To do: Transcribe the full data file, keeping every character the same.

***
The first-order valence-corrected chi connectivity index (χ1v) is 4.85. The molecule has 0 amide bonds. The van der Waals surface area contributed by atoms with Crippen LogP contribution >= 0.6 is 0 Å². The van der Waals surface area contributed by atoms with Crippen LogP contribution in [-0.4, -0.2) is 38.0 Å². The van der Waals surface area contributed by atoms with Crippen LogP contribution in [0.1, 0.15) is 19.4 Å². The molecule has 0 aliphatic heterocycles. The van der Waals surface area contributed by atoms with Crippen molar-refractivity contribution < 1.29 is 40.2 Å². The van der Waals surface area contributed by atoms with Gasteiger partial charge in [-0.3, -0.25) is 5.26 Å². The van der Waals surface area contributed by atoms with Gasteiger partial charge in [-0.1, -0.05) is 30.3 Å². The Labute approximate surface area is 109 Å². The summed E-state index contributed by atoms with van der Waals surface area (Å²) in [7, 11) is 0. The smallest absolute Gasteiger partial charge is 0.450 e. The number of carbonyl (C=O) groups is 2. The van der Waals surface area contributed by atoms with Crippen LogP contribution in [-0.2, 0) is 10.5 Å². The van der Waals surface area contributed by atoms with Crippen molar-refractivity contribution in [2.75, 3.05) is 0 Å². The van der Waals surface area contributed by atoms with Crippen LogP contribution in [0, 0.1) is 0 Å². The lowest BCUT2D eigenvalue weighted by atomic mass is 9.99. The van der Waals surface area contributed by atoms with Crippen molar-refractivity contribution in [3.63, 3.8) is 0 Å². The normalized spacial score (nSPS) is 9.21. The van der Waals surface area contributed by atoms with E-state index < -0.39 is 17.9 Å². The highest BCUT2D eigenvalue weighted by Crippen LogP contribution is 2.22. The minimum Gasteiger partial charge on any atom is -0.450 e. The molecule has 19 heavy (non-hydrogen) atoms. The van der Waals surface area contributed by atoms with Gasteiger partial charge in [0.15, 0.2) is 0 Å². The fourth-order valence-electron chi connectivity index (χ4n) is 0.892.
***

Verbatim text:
The first-order valence-corrected chi connectivity index (χ1v) is 4.85. The molecule has 0 amide bonds. The van der Waals surface area contributed by atoms with Crippen LogP contribution >= 0.6 is 0 Å². The van der Waals surface area contributed by atoms with Crippen LogP contribution in [-0.4, -0.2) is 38.0 Å². The van der Waals surface area contributed by atoms with Crippen LogP contribution in [0.1, 0.15) is 19.4 Å². The molecule has 0 aliphatic heterocycles. The van der Waals surface area contributed by atoms with Crippen molar-refractivity contribution < 1.29 is 40.2 Å². The van der Waals surface area contributed by atoms with Gasteiger partial charge in [-0.3, -0.25) is 5.26 Å². The van der Waals surface area contributed by atoms with Gasteiger partial charge in [-0.1, -0.05) is 30.3 Å². The Labute approximate surface area is 109 Å². The summed E-state index contributed by atoms with van der Waals surface area (Å²) in [7, 11) is 0. The smallest absolute Gasteiger partial charge is 0.450 e. The number of carbonyl (C=O) groups is 2. The van der Waals surface area contributed by atoms with Crippen LogP contribution in [-0.2, 0) is 10.5 Å². The van der Waals surface area contributed by atoms with Crippen molar-refractivity contribution in [2.75, 3.05) is 0 Å². The van der Waals surface area contributed by atoms with Crippen LogP contribution in [0, 0.1) is 0 Å². The lowest BCUT2D eigenvalue weighted by atomic mass is 9.99. The van der Waals surface area contributed by atoms with Crippen molar-refractivity contribution in [3.63, 3.8) is 0 Å². The normalized spacial score (nSPS) is 9.21. The van der Waals surface area contributed by atoms with E-state index < -0.39 is 17.9 Å². The highest BCUT2D eigenvalue weighted by Crippen LogP contribution is 2.22. The minimum Gasteiger partial charge on any atom is -0.450 e. The molecule has 19 heavy (non-hydrogen) atoms. The van der Waals surface area contributed by atoms with Gasteiger partial charge in [0.15, 0.2) is 0 Å². The fourth-order valence-electron chi connectivity index (χ4n) is 0.892.